But just as both stones were placed at the gravesite, Witeck announced that the burial of Kameny’s ashes had been cancelled after the estate told the cemetery it would not release Kameny’s ashes until it obtained legal ownership of the burial plot from HOBS. Cemetery officials later removed the headstone and “Gay is Good” marker and placed them in storage, saying it was inappropriate for them to remain in place while the ownership of the gravesite was in dispute.

Michael Bedwell, a longtime friend and gay activist colleague of Kameny’s who helped select the gravesite, said the removal of the two stones displaced an important and historic site where people could go to reflect on Kameny’s accomplishments, which he said improved the lives of LGBT people.

“It is a disgrace that people don’t have a place to pay homage to him two years after his passing,” Bedwell said. “I feel those stones should be returned to the site even if the ashes are not interred there at this time.”

Tension between the Kameny estate and Carter, Francis, Witeck and Rosendall increased in the months following the cancellation of the burial when the estate sued the four men on grounds that they removed without permission items from Kameny’s house shortly after his death. The four said they removed the items for safekeeping at a time of confusion following Kameny’s death when Clark, who was living in the house at the time, gave them permission to enter the house to sort through Kameny’s belongings. They said they planned to return the items, some of which were papers slated to go to the Library of Congress.

Rosendall said this week that the men were accompanied by local attorney Michele Zavos when they entered Kameny’s house shortly after his death. Zavos had worked for Kameny and prepared his will, Rosendall said.

Zavos on Wednesday confirmed that she was present during that visit. She said Clark gave them permission to enter the house and that he understood that Rosendall and the other men wanted to look through Kameny’s papers and other historic items to take steps to preserve them.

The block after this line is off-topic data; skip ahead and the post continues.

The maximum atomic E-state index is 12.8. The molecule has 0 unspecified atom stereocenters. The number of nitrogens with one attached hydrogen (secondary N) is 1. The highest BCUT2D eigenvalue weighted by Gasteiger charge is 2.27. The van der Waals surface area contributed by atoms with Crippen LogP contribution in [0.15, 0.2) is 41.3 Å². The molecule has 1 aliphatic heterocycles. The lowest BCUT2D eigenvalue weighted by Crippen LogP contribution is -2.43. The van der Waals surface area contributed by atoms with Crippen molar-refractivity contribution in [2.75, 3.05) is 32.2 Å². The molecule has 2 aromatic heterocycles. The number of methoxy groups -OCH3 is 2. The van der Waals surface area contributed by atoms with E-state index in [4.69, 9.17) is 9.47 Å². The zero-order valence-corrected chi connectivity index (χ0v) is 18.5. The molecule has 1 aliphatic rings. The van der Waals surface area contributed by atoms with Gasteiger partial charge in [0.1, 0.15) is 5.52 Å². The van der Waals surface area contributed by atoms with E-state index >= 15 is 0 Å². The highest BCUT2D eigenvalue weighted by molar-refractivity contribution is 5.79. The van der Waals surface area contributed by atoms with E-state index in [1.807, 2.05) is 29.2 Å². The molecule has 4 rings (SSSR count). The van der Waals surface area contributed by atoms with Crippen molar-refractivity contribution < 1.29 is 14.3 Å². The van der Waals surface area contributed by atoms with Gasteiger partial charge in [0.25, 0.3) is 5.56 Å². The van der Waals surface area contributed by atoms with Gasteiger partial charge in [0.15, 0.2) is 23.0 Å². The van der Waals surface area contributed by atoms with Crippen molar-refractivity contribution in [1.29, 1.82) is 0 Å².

According to Zavos, it was during that visit that Rosendall, Francis and Witeck found the original signed copy of Kameny’s will and turned it over to Zavos, who read and explained its provision to Clark.

“Tim was completely aware of what we were doing,” she said.

Rosendall added that he was especially troubled when Clark told the Blade in an interview in March 2012 that someone placed an anonymous letter in the mail slot at Kameny’s house where Clark was living that used a racial slur and denounced him for being the beneficiary in Kameny’s will.

“And that’s just horrible for anybody to say,” Clark said in the 2012 interview. “It said, ‘The nigger got everything.’”

When the Blade asked to see the letter, Clark claimed it was so upsetting to him that he discarded it in the trash before realizing it may have been better to keep it and have others help him discover the person who wrote it.

Rosendall, however, said Clark’s disclosure of the letter at a time when the Kameny estate was making public statements accusing him, Carter, Witeck and Francis of improperly taking items from the house could have raised suspicions that they may have been responsible for the anonymous hate letter.

“I was not under any impression that he had made an explicit accusation,” Rosendall said this week. “The whole point was he throws that out there as red meat and there is an implication that somebody else that he was talking about was to blame for it.”

The Blade requested a response from Ackerman to Rosendall’s statements about the hate letter. The Blade further asked Ackerman if anyone besides Clark saw the letter and could corroborate its existence. Ackerman emailed the following statement: “The questions you ask regarding the letter are not relevant to this firm’s representation of the Estate of Franklin E. Kameny and any comment on this topic would be inappropriate.”

Lou Chibbaro Jr. has reported on the LGBT civil rights movement and the LGBT community for more than 30 years, beginning as a freelance writer and later as a staff reporter and currently as Senior News Reporter for the Washington Blade. He has chronicled LGBT-related developments as they have touched on a wide range of social, religious, and governmental institutions, including the White House, Congress, the U.S. Supreme Court, the military, local and national law enforcement agencies and the Catholic Church. Chibbaro has reported on LGBT issues and LGBT participation in local and national elections since 1976. He has covered the AIDS epidemic since it first surfaced in the early 1980s. Follow Lou